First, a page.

The prevalence of oral cancer in America is increasing, with an estimated 49,750 people being diagnosed in 2017 alone. Of those newly diagnosed individuals, it is projected that only 57% will live 5 years beyond receiving the news. Oral cancer will cause almost 10,000 deaths annually, equating to nearly 1 person per hour.
These statistics are a lot to digest and can cause quite a bit of fear. This fear might be elevated when we look at the reason oral cancer death rates are high—not because it’s more difficult to remove, but because it’s usually discovered in late stage. This makes sense knowing that only 14-18% of dentists in the United States screen for oral cancer. That’s right, 14-18%.
However, Dr. Lerner of The Center for Holistic Dentistry wants to provide Yorktown Heights residents with relief by educating you on what to look for and screening you for oral cancer regularly. Read on to learn more and feel free to give us a call with questions and concerns.
A lot of us feel we’re familiar with the appearance of our mouths. We conduct diligent oral hygiene routines (we certainly hope this is true!) and take note of any discomfort, pain, and/or abnormal coloring of our tongue, teeth, and gums. But what about your cheeks, hard and soft palates, uvula, tonsils, and underneath your tongue? Do you regularly examine your inner lips, lift the top and lower the bottom in order to see more of your gums?
If you don’t, there is no need to feel guilty or panicked but it’s probably a good idea to start paying closer attention to what’s going on in your mouth. Now you may be asking, “But what am I supposed to be on the lookout for?”
Is This Normal?
First, no two mouths will look identical, as evidenced by how people can be identified post-mortem with dental records. While this fact may seem morbid, it illustrates how each smile is unique, which is one of the reasons Dr. Lerner loves being a dentist.
That being said, there are some telltale signs and symptoms of oral cancer that you should make Dr. Lerner or your primary care provider aware of if you notice them:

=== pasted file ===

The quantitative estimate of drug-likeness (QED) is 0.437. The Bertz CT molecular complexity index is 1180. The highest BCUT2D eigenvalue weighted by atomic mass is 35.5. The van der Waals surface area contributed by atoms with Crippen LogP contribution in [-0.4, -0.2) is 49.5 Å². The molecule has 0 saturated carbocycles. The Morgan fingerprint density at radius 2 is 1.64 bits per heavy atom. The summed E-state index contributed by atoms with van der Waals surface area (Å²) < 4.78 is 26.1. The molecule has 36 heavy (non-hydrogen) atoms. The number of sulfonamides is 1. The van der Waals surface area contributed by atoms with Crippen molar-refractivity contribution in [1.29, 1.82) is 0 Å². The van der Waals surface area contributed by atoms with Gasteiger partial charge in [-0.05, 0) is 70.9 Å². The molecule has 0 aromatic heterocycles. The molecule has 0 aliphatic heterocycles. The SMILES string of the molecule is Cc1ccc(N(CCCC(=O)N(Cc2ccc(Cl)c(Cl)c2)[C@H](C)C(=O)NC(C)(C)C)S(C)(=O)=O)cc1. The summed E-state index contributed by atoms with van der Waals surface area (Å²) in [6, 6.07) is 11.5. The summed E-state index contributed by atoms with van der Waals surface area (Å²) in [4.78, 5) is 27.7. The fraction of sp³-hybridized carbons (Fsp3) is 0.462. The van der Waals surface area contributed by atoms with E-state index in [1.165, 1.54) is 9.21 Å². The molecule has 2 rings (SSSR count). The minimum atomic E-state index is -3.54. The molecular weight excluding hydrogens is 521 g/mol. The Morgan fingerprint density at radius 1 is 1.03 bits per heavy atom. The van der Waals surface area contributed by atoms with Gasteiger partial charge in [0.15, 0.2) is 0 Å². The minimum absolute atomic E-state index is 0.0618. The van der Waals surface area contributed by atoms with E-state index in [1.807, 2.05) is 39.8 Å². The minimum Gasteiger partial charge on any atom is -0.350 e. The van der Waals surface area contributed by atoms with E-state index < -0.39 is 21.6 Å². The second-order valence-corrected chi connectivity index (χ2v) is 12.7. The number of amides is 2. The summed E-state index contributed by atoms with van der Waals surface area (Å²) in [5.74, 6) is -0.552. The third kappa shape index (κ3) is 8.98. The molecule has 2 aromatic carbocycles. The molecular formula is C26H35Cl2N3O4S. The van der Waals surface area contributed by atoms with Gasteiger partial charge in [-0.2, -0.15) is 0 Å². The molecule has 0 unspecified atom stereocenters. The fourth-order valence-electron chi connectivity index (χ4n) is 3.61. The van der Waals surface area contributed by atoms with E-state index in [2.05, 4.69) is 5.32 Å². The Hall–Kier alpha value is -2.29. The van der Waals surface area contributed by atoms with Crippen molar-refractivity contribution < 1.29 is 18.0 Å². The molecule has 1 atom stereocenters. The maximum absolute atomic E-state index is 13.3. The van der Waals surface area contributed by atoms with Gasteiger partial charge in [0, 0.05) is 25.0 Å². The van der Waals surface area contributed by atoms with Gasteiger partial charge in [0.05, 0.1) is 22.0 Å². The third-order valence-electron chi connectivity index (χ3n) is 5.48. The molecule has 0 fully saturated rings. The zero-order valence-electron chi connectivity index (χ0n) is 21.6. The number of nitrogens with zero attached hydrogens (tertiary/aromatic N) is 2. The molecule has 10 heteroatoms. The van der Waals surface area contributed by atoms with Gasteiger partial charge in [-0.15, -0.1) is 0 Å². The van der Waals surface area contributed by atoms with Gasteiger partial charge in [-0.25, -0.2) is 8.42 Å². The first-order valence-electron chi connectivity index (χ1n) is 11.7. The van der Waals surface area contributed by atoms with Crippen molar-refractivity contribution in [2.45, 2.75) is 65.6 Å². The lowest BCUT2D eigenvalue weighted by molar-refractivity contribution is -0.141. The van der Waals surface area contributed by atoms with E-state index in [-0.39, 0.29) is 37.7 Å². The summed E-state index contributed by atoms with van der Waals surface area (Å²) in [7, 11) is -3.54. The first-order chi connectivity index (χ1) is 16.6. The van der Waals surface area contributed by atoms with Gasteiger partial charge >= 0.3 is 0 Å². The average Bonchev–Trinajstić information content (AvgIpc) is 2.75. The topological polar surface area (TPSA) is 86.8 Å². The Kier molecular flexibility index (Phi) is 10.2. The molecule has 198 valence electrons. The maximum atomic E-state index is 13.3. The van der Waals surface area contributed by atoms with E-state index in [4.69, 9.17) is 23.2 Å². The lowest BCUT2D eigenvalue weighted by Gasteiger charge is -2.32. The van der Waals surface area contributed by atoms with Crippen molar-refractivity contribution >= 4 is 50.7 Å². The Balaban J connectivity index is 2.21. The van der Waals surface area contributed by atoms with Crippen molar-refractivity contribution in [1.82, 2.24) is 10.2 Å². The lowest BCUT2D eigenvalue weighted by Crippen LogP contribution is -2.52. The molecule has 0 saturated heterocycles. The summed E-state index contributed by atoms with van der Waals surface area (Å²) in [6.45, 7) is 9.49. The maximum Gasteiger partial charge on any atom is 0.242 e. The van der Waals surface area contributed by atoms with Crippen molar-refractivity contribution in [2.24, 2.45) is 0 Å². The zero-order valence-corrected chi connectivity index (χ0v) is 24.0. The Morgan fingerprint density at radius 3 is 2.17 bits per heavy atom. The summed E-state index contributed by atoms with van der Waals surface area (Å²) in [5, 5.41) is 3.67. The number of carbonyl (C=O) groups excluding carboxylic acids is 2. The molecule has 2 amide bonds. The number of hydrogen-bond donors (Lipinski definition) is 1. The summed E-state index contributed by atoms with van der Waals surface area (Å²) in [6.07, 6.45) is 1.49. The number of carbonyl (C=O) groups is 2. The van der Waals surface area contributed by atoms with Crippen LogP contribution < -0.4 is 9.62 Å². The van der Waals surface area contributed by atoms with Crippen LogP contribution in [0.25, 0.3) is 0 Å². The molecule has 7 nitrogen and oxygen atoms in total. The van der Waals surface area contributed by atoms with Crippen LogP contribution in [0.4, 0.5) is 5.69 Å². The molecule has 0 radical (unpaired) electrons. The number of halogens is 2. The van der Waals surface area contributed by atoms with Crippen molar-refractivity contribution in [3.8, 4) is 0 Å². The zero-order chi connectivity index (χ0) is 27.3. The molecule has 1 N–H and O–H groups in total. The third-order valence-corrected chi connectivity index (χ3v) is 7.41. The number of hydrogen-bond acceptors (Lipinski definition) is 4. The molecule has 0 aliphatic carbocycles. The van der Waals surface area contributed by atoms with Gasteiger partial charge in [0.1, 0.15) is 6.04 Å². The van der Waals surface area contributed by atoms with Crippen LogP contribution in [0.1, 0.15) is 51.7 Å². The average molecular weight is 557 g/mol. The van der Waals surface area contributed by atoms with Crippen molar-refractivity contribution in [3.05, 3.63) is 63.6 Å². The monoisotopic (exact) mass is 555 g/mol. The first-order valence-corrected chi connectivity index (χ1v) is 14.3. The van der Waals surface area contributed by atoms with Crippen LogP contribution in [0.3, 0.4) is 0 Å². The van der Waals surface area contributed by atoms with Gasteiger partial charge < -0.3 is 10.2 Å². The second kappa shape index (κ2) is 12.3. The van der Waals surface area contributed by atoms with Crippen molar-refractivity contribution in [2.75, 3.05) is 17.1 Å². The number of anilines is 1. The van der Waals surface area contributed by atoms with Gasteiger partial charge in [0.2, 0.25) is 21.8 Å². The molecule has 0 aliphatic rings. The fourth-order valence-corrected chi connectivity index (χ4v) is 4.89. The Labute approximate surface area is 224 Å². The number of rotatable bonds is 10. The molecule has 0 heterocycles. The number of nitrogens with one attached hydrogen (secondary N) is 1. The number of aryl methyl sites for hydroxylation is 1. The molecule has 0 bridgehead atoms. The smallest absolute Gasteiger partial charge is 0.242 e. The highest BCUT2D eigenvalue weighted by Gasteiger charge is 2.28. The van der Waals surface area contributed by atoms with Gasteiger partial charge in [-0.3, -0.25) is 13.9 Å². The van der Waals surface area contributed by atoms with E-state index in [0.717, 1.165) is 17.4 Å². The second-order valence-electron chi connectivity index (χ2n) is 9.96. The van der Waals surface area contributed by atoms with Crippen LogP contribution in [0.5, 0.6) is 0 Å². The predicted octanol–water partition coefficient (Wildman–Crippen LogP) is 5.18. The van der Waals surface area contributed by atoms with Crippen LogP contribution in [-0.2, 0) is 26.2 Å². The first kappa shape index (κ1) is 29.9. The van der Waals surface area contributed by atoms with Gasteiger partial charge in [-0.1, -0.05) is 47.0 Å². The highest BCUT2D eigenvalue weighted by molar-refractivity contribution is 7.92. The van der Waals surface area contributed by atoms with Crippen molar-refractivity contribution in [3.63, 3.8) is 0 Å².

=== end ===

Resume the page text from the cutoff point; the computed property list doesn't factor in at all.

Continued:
- A sore (or several) located on your lip, tongue, the roof of your mouth, or gums that does not heal within two weeks.
- Discolored (white, red, black) patches anywhere in your mouth.
- Swelling, lumps, bumps, or new growths in your mouth, especially if they’re located on one side and not the other.
- Pain or difficulty in
- Stiffness or pain when moving the jaw or tongue.
- Persistent ear and/or head pain and aches.
- Unexplained bleeding or numbness in your mouth.
- A sore throat or feeling of a lump in your throat that does not heal.
- Changes in the fit of your dentures or other dental appliances.
Is Oral Cancer Preventable?
There are factors that increase your risk of oral cancer, but it is important to note that 25% of oral cancer cases are diagnosed in people whose risk factors are low. It’s even more crucial to be self-examining frequently and regularly screened for oral cancer by your Yorktown Heights dentist if any of the following apply to you:
- Tobacco use
- Frequent alcohol consumption
- HPV (human papillomavirus)
- Family history of cancer
- Excessive exposure to the sun (especially in adolescence)
Advanced Technology to the Rescue
Dr. Lerner uses a tool called the VelScope® to perform oral cancer screenings. The VelScope is a hand piece that emits a safe blue light, the best for observing what is called tissue fluorescence. The VelScope enables us to see cellular, structural, and/or metabolic changes that could indicate the need for testing. We may apply light pressure while examining with the light, a technique called blanching, to observe how questionable findings respond.
If anything seems suspicious, Dr. Lerner will remove some cells for biopsy. If the results are negative, we can breathe a sigh of relief with you. If they happen to be malignant, it’s best that we find out early to double your chance of recovery.
If you’re concerned about oral cancer, don’t delay scheduling your visit, contact us today for peace of mind!
The content of this blog is not intended to be a substitute for professional medical advice, diagnosis, or treatment. Always seek the advice of qualified health providers with questions you may have regarding medical conditions.